The brightly colorful butterflies are a brilliant sight to observe in our wildlife gardens. They not only entertain and provide us a peace of mind, but prove themselves useful by pollinating our flowers.
To attract butterflies and to make them truly adore your garden requires a few key steps. First step is to learn to think like a butterfly. When you know what butterflies prefer you are able to answer their needs. Second step is to grow an optimal butterfly garden. Third step is customizing and trying out different tricks to attract specific preferred species.
Mastering all the steps requires a bit of dedication and green thumb, but the reward will be great. Your morning tea by the garden has never tasted this good before.
In part one we must become a butterfly and understand how they perceive the world. Shall we begin?
1. Learn your local butterflies
Growing your garden to suit the taste of these butterflies will bring great results.
Every species has their own preferences and they differ in terms of size, diet and migration. Learn and discover the native species in your area and focus your efforts in attracting these specific breeds. In the UK there are for example 58 main types of butterflies.
Here are the 14 most common butterflies found in UK:
- Comma, Brimstone, Gatekeeper, Green Veined White, Large White, Marbled White, Meadow Brown, Peacock, Purple hairstreak, Ringlet, Small Heath, Small Skipper, Wall Brown and Common Blue
2. Colors matter
Butterflies see the world a lot differently when compared to man because they can see ultraviolet light. Butterflies color receptors can only perceive colors in a high frequency (frequency is a measuring unit of color). They can’t pick up lower frequencies, thus they are blind to the color red for example.
This doesn’t mean butterflies wouldn’t pollinate red flowers. In fact as a general rule butterflies prefer flowers that are white, pink, purple, red, yellow and orange. Least favorite colors are blue and green.
Butterflies may learn which colored flowers tend to produce their favorite types of nectar.
3. Choosing the right kind of flowers
Butterflies visit your garden primarily in search of nectar and other food sources. Butterflies love to spend their daytime in places that have lots of nectar resources and receive plenty of sunlight from mid-morning to mid-afternoon. Fully grown-up butterflies avoid feeding in the shade. It is important to choose flowers that enjoy lots of sunshine and plant them where they receive as much light as possible.
Good rule of thumb for a butterfly-attracting flower is:
- It produces lots of nectar
- It has deep flowers so they are only accessible to insects with long tongues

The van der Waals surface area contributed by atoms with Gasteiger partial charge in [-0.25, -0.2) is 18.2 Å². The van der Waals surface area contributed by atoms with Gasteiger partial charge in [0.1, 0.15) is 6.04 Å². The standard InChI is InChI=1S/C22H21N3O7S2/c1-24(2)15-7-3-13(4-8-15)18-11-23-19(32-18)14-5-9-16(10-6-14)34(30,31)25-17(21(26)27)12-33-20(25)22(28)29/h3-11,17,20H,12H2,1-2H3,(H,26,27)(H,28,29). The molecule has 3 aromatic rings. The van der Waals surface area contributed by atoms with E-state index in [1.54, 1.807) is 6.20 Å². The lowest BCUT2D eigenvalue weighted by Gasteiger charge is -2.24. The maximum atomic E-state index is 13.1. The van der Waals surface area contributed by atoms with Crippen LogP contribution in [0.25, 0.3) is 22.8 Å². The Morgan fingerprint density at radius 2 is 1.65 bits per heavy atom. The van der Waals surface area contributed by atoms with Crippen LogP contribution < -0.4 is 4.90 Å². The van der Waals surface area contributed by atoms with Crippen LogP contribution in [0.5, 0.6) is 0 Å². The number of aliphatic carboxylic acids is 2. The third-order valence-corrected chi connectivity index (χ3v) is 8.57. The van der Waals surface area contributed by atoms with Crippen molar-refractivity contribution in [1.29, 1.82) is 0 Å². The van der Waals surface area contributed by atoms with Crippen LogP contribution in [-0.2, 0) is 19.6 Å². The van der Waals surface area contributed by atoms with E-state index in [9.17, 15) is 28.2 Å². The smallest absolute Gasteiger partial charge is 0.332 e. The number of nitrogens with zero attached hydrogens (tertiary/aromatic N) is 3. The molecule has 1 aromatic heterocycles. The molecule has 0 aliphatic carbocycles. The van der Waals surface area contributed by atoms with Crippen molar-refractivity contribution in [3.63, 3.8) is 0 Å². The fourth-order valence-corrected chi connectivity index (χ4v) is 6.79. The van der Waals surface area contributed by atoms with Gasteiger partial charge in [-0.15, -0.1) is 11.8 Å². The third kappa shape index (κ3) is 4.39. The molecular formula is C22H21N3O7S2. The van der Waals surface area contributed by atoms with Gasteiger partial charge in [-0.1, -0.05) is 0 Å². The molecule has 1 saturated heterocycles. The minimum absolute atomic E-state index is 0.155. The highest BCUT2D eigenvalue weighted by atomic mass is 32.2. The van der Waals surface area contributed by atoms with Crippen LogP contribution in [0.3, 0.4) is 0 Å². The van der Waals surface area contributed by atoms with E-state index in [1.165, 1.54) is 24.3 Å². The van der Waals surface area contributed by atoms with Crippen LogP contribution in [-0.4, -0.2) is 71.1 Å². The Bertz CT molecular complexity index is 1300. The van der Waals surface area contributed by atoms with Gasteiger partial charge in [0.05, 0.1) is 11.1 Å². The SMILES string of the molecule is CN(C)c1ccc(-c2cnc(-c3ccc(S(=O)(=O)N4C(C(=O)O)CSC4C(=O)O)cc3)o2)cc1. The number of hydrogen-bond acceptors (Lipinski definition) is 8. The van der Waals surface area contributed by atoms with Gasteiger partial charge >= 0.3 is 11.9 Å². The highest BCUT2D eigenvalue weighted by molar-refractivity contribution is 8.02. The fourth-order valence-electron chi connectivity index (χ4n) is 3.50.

- Its flowers are massed so that once a butterfly lands it can easily find lots of nectar
Butterflies are for example always fans of the flower Buddleja (Butterfly bush)
4. Nectar all summer long
It is important to plan beforehand how to keep your garden blooming the whole summer. Butterflies need nectar throughout an adult butterfly’s life cycle.
Mark in your calendar the dates when you plant your seeds. Use the information from the plant packaging to find the time it takes for the flower to bloom and how long it will bloom. Mark all these in your calendar and try to keep your bloom dates continuous. This way there will always be nectar in your garden throughout the whole summer.
5. Let's not forget about the caterpillars
Same as when choosing the right kind of flowers for the perfect nectar-sipping experience, butterflies need proper so called ‘host plants’ to lay its eggs on. Host plants are not the most flamboyant kind of flowers. They are the nurseries of the garden: they provide protection and an optimal place for the caterpillars to grow.
Common host plants are for example:
- Flowers: Aster, Butterfly Milkweed, Common Milkweed, Coneflowers, Mallow, Ruellia, Snapragon, Swamp Milkweed, Violet and Wild Senna
- Herbs: Dill, Fennel and Parsley
- Grasses: Little Bluestem Grass, Orchard Grass and Panic Grass
- Vines: Passion flowers and Pipevine
- Trees: Aspen Tree, Elm Tree, Prickly Ash, Sweet Bay and Willow.
By including both host plants and nectar plants you can attract a wider selection of butterflies while providing an environment that supports their entire life cycle.
These are the first five points we need to understand about butterflies in order to move on to the next part of our guide: growing an optimal butterfly garden. In the next chapter we will also cover what other possibilities there is to attract butterflies if you don't have a garden. Stay tuned!
- National Wildlife Federation's Garden for wildlife. Attracting butterflies. <http://www.nwf.org/Garden-For-Wildlife/Wildlife/Attracting-Butterflies.aspx>
- Entomology at the University of Kentucky. How to make Butterfly Gardens. <https://entomology.ca.uky.edu/ef006>
- WikiHow. How to attract butterflies. <http://www.wikihow.com/Attract-Butterflies>
- Butterflyzone. Butterfly UV Vision. <http://www.butterflyzone.org/butterfly-articles/butterfly-uv-vision.shtml>
- Kristi Waterworth. What Flower Colord Do Butterflies Like to Pollinate? <http://homeguides.sfgate.com/flower-colors-butterflies-like-pollinate-60735.html>
- Butterflies of the UK. <http://www.walking-uk.com/butterflies.htm>
- The Telegraph. What plants will attract butteflies to the garden?<http://www.telegraph.co.uk/gardening/gardeningadvice/11670100/What-plants-will-atttract-butterflies-to-the-garden.html>
- Gardens with wings. Butterfly Host Plants. <http://www.gardenswithwings.com/what-is-a-butterfly-garden/host-plants.html>